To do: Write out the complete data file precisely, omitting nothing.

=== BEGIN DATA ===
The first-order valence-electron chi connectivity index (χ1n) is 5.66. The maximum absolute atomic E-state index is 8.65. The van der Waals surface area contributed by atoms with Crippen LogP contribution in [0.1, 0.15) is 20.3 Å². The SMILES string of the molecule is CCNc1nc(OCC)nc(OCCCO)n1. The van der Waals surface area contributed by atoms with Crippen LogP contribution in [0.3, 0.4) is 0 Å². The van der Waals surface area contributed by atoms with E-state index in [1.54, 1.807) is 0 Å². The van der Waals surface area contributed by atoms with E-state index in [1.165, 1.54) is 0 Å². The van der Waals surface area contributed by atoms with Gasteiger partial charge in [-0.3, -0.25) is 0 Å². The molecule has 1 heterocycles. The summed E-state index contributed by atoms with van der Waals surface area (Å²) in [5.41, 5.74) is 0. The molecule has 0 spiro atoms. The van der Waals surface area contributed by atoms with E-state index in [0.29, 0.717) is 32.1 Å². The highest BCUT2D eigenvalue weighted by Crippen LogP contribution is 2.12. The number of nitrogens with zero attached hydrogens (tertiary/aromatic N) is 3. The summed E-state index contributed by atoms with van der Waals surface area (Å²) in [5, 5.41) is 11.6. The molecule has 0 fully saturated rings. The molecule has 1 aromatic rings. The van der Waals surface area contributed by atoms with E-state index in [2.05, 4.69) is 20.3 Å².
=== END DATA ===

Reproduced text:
The first-order valence-electron chi connectivity index (χ1n) is 5.66. The maximum absolute atomic E-state index is 8.65. The van der Waals surface area contributed by atoms with Crippen LogP contribution in [0.1, 0.15) is 20.3 Å². The SMILES string of the molecule is CCNc1nc(OCC)nc(OCCCO)n1. The van der Waals surface area contributed by atoms with Crippen LogP contribution in [0.3, 0.4) is 0 Å². The van der Waals surface area contributed by atoms with E-state index in [1.54, 1.807) is 0 Å². The van der Waals surface area contributed by atoms with E-state index in [1.165, 1.54) is 0 Å². The van der Waals surface area contributed by atoms with Gasteiger partial charge in [-0.3, -0.25) is 0 Å². The molecule has 1 heterocycles. The summed E-state index contributed by atoms with van der Waals surface area (Å²) in [5.41, 5.74) is 0. The molecule has 0 spiro atoms. The van der Waals surface area contributed by atoms with E-state index in [0.29, 0.717) is 32.1 Å². The highest BCUT2D eigenvalue weighted by Crippen LogP contribution is 2.12. The number of nitrogens with zero attached hydrogens (tertiary/aromatic N) is 3. The summed E-state index contributed by atoms with van der Waals surface area (Å²) in [5, 5.41) is 11.6. The molecule has 0 fully saturated rings. The molecule has 1 aromatic rings. The van der Waals surface area contributed by atoms with E-state index in [2.05, 4.69) is 20.3 Å².